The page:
The Sugar Corporation of Uganda Limited (SCOUL) asked the Government of Uganda for an allocation of 7,100 hectares of Mabira Central Forest Reserve to expand its sugarcane production operations.
The expansion would however have to be preceded by the degazettment of the area.The proposal triggered controversies and demonstrations leading to deaths of three people.
Nature Uganda (BirdLife partner in Uganda) and other civil society organizations formed a campaign (Save Mabira Campaign) to oppose this degazettment. The main reasons are: Mabira Forest is a protected area and one of the critical biodiversity hotspots in Uganda. Mabira is an Important Bird Area (IBA) containing 30% of total birds found in Uganda and globally-threatened species.
Mabira forest sinks over 17,600,000 tons of carbon, hence reducing the effect of green house gases and reducing impact of global warming.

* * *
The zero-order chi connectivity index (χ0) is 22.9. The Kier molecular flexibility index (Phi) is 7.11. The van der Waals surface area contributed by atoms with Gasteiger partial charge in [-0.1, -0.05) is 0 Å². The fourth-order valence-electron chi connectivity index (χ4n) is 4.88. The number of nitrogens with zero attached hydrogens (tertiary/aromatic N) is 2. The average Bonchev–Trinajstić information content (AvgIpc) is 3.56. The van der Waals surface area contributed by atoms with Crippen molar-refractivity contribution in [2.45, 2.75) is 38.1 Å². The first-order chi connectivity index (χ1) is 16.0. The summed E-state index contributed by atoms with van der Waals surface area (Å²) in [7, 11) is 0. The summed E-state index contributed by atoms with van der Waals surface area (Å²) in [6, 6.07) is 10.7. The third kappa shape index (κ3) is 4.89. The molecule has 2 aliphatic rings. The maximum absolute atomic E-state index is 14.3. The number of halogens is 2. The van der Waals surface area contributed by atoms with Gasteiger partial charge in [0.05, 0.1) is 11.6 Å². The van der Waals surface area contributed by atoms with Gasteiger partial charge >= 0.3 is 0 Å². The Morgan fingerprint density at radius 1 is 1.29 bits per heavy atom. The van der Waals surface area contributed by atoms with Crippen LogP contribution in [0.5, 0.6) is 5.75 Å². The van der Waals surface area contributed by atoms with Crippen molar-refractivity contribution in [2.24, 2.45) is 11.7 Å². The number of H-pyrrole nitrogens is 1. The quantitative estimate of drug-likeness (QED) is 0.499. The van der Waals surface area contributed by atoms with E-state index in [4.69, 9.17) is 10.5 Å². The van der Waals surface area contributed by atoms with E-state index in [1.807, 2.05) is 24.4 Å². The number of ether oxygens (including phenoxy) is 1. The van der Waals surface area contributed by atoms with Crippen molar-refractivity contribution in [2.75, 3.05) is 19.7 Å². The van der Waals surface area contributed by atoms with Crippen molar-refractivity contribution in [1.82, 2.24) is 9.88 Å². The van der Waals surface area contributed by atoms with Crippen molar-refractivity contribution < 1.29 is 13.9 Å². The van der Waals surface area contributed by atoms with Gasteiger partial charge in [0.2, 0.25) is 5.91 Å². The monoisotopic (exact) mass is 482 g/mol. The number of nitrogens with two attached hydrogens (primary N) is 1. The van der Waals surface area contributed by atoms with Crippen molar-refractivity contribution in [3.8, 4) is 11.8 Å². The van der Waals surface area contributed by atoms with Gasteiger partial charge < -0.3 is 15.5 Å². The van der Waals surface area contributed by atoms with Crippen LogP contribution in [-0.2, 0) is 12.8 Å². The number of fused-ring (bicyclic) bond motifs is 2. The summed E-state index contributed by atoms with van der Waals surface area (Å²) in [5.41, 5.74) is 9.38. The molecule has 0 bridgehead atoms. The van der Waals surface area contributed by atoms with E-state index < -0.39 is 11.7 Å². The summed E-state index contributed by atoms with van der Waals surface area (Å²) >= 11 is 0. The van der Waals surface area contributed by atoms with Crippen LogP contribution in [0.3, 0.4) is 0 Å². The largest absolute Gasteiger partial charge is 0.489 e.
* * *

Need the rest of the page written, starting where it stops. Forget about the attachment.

The forest is one of the few major forests that form a ring of protection for Lake Victoria and big water catchment for Lake Kyoga and River Nile through Musamya and the Sezibwa rivers.
Mabira receives more than 62% of all tourists visiting forest reserves in the country and this number keeps increasing.
Degazettement would be a breach of the Constitution of Uganda and a disregard of the public trust to preserve and protect natural resources as enshrined in art. 237(2)(b) of the constitution.
As a result of this campaign, the Ugandan Government withdrew the decision to degazette Mabira forest in september 2007.
However, there are fears that the project could be revived due to the recent public pronouncements by the President about sugar shortage in Uganda and there are claims that Mabira Forest is the only suitable land for sugarcane production.